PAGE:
As the ACT joins the growing list of areas across the country back under lockdown due to Delta variant outbreaks, vaccination rates will be one of the key tools to speed up the process to get people back outside the house again.
While Canberra's lockdown may end after its initial seven-day period, broader restrictions across the ACT and the country will be dependent on how many people get fully vaccinated.
Late last month, the federal government outlined a four-phase process to transition Australia out of Covid restrictions. Here's how that would look.
Phase A is the stage Australia is currently in at the moment, which includes early lockdowns if outbreaks occur, such as the one in the ACT.
So far, more than 25 per cent of the country is fully vaccinated, while more than 46 per cent have received one dose. The ACT is sitting at nearly 54 per cent of its adult residents having one dose, while almost 30 per cent are fully vaccinated
The next phase will be triggered by Australia reaching 70 per cent of the population having two Covid vaccine doses, as well as each of the states and territories achieving the same measure within their own populations.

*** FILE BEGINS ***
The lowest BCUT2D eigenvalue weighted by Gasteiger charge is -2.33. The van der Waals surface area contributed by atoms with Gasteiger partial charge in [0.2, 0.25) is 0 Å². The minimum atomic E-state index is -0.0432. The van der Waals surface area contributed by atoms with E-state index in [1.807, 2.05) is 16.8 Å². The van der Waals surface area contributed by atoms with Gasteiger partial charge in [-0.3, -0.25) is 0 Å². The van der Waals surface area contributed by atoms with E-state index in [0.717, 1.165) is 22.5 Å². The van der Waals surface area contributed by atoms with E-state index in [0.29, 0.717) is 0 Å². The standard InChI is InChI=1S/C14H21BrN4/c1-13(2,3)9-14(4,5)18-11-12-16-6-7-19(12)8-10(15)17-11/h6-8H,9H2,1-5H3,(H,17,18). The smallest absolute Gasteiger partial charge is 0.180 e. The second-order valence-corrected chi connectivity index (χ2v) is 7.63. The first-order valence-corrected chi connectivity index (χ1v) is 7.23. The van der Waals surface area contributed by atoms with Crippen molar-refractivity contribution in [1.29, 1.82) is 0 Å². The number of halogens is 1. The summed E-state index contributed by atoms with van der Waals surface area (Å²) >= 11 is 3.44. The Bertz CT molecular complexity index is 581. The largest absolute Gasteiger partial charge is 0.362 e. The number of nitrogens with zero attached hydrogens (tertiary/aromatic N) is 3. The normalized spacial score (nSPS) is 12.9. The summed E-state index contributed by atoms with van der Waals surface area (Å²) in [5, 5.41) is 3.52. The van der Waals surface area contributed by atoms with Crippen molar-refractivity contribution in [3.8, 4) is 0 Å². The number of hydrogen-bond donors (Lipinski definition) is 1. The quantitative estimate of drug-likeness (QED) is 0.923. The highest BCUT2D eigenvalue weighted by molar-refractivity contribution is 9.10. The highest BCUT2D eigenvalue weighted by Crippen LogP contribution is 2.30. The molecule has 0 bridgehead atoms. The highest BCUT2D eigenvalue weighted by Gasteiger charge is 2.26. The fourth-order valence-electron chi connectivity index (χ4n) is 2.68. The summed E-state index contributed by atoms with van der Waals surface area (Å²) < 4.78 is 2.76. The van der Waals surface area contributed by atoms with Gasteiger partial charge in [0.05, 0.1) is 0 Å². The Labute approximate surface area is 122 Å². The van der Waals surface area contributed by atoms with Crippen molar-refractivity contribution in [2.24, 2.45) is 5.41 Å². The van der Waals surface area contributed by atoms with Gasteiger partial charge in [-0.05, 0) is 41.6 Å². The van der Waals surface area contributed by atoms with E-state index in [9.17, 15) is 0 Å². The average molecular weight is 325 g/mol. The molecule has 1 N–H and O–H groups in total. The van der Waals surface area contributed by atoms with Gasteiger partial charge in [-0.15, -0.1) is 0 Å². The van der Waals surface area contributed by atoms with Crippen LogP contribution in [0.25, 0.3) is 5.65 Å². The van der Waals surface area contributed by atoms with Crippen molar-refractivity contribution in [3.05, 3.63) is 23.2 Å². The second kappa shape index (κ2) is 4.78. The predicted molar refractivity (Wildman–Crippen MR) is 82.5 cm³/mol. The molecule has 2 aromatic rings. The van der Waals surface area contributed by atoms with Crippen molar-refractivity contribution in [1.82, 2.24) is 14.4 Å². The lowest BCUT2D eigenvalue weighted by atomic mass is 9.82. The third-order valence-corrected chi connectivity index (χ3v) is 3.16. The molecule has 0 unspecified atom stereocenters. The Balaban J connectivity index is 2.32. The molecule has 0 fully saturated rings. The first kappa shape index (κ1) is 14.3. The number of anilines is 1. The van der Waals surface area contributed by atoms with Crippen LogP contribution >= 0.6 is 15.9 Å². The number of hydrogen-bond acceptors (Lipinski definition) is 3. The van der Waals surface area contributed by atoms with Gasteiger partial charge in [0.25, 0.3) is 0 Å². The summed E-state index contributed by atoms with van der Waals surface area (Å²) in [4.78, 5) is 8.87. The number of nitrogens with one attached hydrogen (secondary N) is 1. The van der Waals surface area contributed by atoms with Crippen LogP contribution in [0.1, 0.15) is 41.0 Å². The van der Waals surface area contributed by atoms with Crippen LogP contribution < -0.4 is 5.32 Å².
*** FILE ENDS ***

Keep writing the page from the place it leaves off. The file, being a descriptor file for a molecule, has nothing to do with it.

Under Phase B of the easing of restrictions, lockdown measures would be less likely to occur but would still be a possibility. Prime Minister Scott Morrison said when announcing the transition phases that fully vaccinated people would not have to face some of the restrictions in place, and have reduced quarantine measures.
The third stage of the transition would be triggered by 80 per cent of the adult population being vaccinated.
That would lead to no caps on returning Australians from overseas who are vaccinated, and critically, no restrictions on outbound travel for those who have received both doses.
Lockdowns would only be used in highly targeted ways only under this stage.
The fourth and final stage would mean the situation in Australia would mostly be back to what they were before Covid, with it being treated as any other infectious disease.
Booster shots would still be required as needed for people in the community, while international travellers coming in from high-risk areas may still need to quarantine.
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